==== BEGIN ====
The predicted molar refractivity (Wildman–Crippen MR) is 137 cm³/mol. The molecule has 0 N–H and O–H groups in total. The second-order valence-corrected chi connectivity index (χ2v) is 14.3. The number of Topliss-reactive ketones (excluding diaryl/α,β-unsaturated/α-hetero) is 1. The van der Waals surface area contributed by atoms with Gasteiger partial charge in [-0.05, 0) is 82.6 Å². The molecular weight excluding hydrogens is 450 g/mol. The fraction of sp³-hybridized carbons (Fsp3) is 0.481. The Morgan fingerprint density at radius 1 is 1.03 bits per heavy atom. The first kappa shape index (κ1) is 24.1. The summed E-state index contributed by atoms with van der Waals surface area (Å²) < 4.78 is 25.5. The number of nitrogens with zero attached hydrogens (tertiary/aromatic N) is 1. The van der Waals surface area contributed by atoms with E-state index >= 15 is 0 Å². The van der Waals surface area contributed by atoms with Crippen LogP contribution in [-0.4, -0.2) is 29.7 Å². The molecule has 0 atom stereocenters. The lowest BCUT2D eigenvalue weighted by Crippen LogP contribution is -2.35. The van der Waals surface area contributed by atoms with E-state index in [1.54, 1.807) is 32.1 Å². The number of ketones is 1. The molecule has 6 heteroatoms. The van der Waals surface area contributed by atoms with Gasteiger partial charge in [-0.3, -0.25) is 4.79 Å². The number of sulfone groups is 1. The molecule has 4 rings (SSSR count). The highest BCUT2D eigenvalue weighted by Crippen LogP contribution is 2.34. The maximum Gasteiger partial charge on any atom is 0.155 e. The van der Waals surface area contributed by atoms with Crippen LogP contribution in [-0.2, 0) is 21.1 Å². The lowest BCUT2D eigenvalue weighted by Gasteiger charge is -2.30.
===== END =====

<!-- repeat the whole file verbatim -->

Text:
The predicted molar refractivity (Wildman–Crippen MR) is 137 cm³/mol. The molecule has 0 N–H and O–H groups in total. The second-order valence-corrected chi connectivity index (χ2v) is 14.3. The number of Topliss-reactive ketones (excluding diaryl/α,β-unsaturated/α-hetero) is 1. The van der Waals surface area contributed by atoms with Gasteiger partial charge in [-0.05, 0) is 82.6 Å². The molecular weight excluding hydrogens is 450 g/mol. The fraction of sp³-hybridized carbons (Fsp3) is 0.481. The Morgan fingerprint density at radius 1 is 1.03 bits per heavy atom. The first kappa shape index (κ1) is 24.1. The summed E-state index contributed by atoms with van der Waals surface area (Å²) < 4.78 is 25.5. The number of nitrogens with zero attached hydrogens (tertiary/aromatic N) is 1. The van der Waals surface area contributed by atoms with E-state index >= 15 is 0 Å². The van der Waals surface area contributed by atoms with Crippen LogP contribution in [-0.4, -0.2) is 29.7 Å². The molecule has 0 atom stereocenters. The lowest BCUT2D eigenvalue weighted by Crippen LogP contribution is -2.35. The van der Waals surface area contributed by atoms with E-state index in [1.54, 1.807) is 32.1 Å². The number of ketones is 1. The molecule has 6 heteroatoms. The van der Waals surface area contributed by atoms with Gasteiger partial charge in [-0.3, -0.25) is 4.79 Å². The number of sulfone groups is 1. The molecule has 4 rings (SSSR count). The highest BCUT2D eigenvalue weighted by Crippen LogP contribution is 2.34. The maximum Gasteiger partial charge on any atom is 0.155 e. The van der Waals surface area contributed by atoms with Crippen LogP contribution in [-0.2, 0) is 21.1 Å². The lowest BCUT2D eigenvalue weighted by Gasteiger charge is -2.30.